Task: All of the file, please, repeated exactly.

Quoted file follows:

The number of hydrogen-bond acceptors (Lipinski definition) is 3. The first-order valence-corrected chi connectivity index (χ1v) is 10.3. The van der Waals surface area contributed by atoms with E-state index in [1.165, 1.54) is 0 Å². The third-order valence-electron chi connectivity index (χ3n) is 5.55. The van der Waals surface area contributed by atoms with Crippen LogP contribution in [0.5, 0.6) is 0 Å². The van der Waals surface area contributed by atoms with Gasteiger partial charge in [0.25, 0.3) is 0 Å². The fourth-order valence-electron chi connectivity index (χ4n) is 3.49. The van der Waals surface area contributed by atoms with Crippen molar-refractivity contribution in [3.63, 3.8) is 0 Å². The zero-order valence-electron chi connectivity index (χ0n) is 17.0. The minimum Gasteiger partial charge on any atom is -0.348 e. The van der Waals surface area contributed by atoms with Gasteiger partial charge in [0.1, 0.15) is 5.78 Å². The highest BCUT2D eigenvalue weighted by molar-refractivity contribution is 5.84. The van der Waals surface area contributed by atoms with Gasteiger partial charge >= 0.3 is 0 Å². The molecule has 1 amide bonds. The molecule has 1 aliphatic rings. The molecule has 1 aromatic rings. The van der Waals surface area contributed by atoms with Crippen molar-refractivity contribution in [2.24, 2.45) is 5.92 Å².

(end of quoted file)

The number of hydrogen-bond acceptors (Lipinski definition) is 3. The first-order valence-corrected chi connectivity index (χ1v) is 10.3. The van der Waals surface area contributed by atoms with E-state index in [1.165, 1.54) is 0 Å². The third-order valence-electron chi connectivity index (χ3n) is 5.55. The van der Waals surface area contributed by atoms with Crippen LogP contribution in [0.5, 0.6) is 0 Å². The van der Waals surface area contributed by atoms with Gasteiger partial charge in [0.25, 0.3) is 0 Å². The fourth-order valence-electron chi connectivity index (χ4n) is 3.49. The van der Waals surface area contributed by atoms with Crippen molar-refractivity contribution in [3.63, 3.8) is 0 Å². The zero-order valence-electron chi connectivity index (χ0n) is 17.0. The minimum Gasteiger partial charge on any atom is -0.348 e. The van der Waals surface area contributed by atoms with Gasteiger partial charge in [0.1, 0.15) is 5.78 Å². The highest BCUT2D eigenvalue weighted by molar-refractivity contribution is 5.84. The van der Waals surface area contributed by atoms with Gasteiger partial charge >= 0.3 is 0 Å². The molecule has 1 amide bonds. The molecule has 1 aliphatic rings. The molecule has 1 aromatic rings. The van der Waals surface area contributed by atoms with Crippen molar-refractivity contribution in [2.24, 2.45) is 5.92 Å².